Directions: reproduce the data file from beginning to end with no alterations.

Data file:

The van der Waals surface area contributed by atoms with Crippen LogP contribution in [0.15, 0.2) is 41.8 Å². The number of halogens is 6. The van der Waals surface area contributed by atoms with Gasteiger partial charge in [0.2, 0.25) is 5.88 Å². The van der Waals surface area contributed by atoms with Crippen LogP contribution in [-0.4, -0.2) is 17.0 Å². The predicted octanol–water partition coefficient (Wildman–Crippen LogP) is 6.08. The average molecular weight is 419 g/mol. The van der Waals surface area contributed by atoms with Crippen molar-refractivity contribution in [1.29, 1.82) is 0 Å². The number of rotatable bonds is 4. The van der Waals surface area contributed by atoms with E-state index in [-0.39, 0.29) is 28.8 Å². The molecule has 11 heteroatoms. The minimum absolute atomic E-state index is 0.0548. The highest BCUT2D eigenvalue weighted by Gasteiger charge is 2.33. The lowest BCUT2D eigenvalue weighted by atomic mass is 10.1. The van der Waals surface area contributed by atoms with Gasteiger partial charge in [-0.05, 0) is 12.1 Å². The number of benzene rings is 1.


The van der Waals surface area contributed by atoms with Crippen LogP contribution in [0.15, 0.2) is 41.8 Å². The number of halogens is 6. The van der Waals surface area contributed by atoms with Gasteiger partial charge in [0.2, 0.25) is 5.88 Å². The van der Waals surface area contributed by atoms with Crippen LogP contribution in [-0.4, -0.2) is 17.0 Å². The predicted octanol–water partition coefficient (Wildman–Crippen LogP) is 6.08. The average molecular weight is 419 g/mol. The van der Waals surface area contributed by atoms with Crippen molar-refractivity contribution in [1.29, 1.82) is 0 Å². The number of rotatable bonds is 4. The van der Waals surface area contributed by atoms with E-state index in [-0.39, 0.29) is 28.8 Å². The molecule has 11 heteroatoms. The minimum absolute atomic E-state index is 0.0548. The highest BCUT2D eigenvalue weighted by Gasteiger charge is 2.33. The lowest BCUT2D eigenvalue weighted by atomic mass is 10.1. The van der Waals surface area contributed by atoms with Gasteiger partial charge in [-0.05, 0) is 12.1 Å². The number of benzene rings is 1.